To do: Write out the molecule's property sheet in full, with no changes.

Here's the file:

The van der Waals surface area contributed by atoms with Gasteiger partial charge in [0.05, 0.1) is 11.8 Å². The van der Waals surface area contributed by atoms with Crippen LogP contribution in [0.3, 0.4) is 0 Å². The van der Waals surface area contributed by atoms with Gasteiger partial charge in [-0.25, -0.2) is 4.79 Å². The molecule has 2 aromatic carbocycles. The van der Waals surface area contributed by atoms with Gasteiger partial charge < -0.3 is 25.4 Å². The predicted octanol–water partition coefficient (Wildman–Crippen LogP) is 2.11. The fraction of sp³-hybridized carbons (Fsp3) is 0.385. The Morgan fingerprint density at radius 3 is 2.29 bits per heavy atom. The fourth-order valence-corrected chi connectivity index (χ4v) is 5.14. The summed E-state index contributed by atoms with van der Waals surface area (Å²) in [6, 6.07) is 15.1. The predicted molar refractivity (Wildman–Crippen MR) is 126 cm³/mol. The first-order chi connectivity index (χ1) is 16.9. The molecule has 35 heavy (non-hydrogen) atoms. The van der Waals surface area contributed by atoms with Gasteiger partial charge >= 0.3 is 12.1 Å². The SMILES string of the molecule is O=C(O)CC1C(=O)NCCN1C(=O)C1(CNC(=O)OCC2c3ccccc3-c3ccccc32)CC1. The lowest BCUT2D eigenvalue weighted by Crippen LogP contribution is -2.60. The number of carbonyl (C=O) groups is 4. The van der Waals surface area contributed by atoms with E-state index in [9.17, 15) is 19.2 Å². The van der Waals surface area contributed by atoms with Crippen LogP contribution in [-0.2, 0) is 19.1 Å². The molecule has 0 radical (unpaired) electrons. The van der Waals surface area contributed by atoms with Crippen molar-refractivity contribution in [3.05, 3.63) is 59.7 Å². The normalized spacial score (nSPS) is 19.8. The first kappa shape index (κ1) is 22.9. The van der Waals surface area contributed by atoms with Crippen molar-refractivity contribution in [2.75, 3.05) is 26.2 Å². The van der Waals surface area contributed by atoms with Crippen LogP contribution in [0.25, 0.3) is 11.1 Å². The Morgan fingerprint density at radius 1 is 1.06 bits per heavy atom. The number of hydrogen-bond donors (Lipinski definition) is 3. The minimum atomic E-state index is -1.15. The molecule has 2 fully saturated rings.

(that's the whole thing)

The van der Waals surface area contributed by atoms with Gasteiger partial charge in [0.05, 0.1) is 11.8 Å². The van der Waals surface area contributed by atoms with Crippen LogP contribution in [0.3, 0.4) is 0 Å². The van der Waals surface area contributed by atoms with Gasteiger partial charge in [-0.25, -0.2) is 4.79 Å². The molecule has 2 aromatic carbocycles. The van der Waals surface area contributed by atoms with Gasteiger partial charge < -0.3 is 25.4 Å². The predicted octanol–water partition coefficient (Wildman–Crippen LogP) is 2.11. The fraction of sp³-hybridized carbons (Fsp3) is 0.385. The Morgan fingerprint density at radius 3 is 2.29 bits per heavy atom. The fourth-order valence-corrected chi connectivity index (χ4v) is 5.14. The summed E-state index contributed by atoms with van der Waals surface area (Å²) in [6, 6.07) is 15.1. The predicted molar refractivity (Wildman–Crippen MR) is 126 cm³/mol. The first-order chi connectivity index (χ1) is 16.9. The molecule has 35 heavy (non-hydrogen) atoms. The van der Waals surface area contributed by atoms with Gasteiger partial charge >= 0.3 is 12.1 Å². The SMILES string of the molecule is O=C(O)CC1C(=O)NCCN1C(=O)C1(CNC(=O)OCC2c3ccccc3-c3ccccc32)CC1. The lowest BCUT2D eigenvalue weighted by Crippen LogP contribution is -2.60. The number of carbonyl (C=O) groups is 4. The van der Waals surface area contributed by atoms with E-state index in [9.17, 15) is 19.2 Å². The van der Waals surface area contributed by atoms with Crippen LogP contribution in [-0.2, 0) is 19.1 Å². The molecule has 0 radical (unpaired) electrons. The van der Waals surface area contributed by atoms with Crippen molar-refractivity contribution in [3.05, 3.63) is 59.7 Å². The normalized spacial score (nSPS) is 19.8. The first kappa shape index (κ1) is 22.9. The van der Waals surface area contributed by atoms with Crippen molar-refractivity contribution in [2.75, 3.05) is 26.2 Å². The van der Waals surface area contributed by atoms with Crippen LogP contribution in [0.25, 0.3) is 11.1 Å². The Morgan fingerprint density at radius 1 is 1.06 bits per heavy atom. The number of hydrogen-bond donors (Lipinski definition) is 3. The minimum atomic E-state index is -1.15. The molecule has 2 fully saturated rings.